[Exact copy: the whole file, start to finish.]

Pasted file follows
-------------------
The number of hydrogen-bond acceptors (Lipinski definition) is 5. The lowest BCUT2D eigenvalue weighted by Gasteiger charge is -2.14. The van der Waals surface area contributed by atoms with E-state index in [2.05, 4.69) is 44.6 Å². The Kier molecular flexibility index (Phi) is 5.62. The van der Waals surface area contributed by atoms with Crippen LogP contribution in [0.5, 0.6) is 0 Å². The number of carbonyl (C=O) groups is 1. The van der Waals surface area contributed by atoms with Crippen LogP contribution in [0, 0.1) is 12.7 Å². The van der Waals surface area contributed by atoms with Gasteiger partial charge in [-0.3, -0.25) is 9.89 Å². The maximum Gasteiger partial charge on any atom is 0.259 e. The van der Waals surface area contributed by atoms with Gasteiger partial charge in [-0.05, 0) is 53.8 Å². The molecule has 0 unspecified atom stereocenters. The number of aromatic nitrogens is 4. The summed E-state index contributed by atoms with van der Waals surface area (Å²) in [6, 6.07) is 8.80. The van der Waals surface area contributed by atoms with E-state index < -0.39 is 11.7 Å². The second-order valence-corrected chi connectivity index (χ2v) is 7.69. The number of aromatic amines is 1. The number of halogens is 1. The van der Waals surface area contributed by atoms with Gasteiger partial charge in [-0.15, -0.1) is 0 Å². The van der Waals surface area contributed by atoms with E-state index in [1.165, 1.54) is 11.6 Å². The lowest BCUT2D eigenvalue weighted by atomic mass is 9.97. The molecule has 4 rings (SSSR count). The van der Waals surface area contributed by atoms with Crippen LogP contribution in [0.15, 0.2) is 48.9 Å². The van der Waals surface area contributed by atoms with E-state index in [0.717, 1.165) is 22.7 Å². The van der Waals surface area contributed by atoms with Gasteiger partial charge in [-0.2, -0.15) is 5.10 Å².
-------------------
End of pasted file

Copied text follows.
The number of hydrogen-bond acceptors (Lipinski definition) is 5. The lowest BCUT2D eigenvalue weighted by Gasteiger charge is -2.14. The van der Waals surface area contributed by atoms with E-state index in [2.05, 4.69) is 44.6 Å². The Kier molecular flexibility index (Phi) is 5.62. The van der Waals surface area contributed by atoms with Crippen LogP contribution in [0.5, 0.6) is 0 Å². The number of carbonyl (C=O) groups is 1. The van der Waals surface area contributed by atoms with Crippen LogP contribution in [0, 0.1) is 12.7 Å². The van der Waals surface area contributed by atoms with Gasteiger partial charge in [-0.3, -0.25) is 9.89 Å². The maximum Gasteiger partial charge on any atom is 0.259 e. The van der Waals surface area contributed by atoms with Gasteiger partial charge in [-0.05, 0) is 53.8 Å². The molecule has 0 unspecified atom stereocenters. The number of aromatic nitrogens is 4. The summed E-state index contributed by atoms with van der Waals surface area (Å²) in [6, 6.07) is 8.80. The van der Waals surface area contributed by atoms with E-state index < -0.39 is 11.7 Å². The second-order valence-corrected chi connectivity index (χ2v) is 7.69. The number of aromatic amines is 1. The number of halogens is 1. The van der Waals surface area contributed by atoms with Gasteiger partial charge in [-0.15, -0.1) is 0 Å². The van der Waals surface area contributed by atoms with E-state index in [1.165, 1.54) is 11.6 Å². The lowest BCUT2D eigenvalue weighted by atomic mass is 9.97. The molecule has 4 rings (SSSR count). The van der Waals surface area contributed by atoms with Crippen LogP contribution in [0.15, 0.2) is 48.9 Å². The van der Waals surface area contributed by atoms with E-state index in [0.717, 1.165) is 22.7 Å². The van der Waals surface area contributed by atoms with Gasteiger partial charge in [-0.2, -0.15) is 5.10 Å².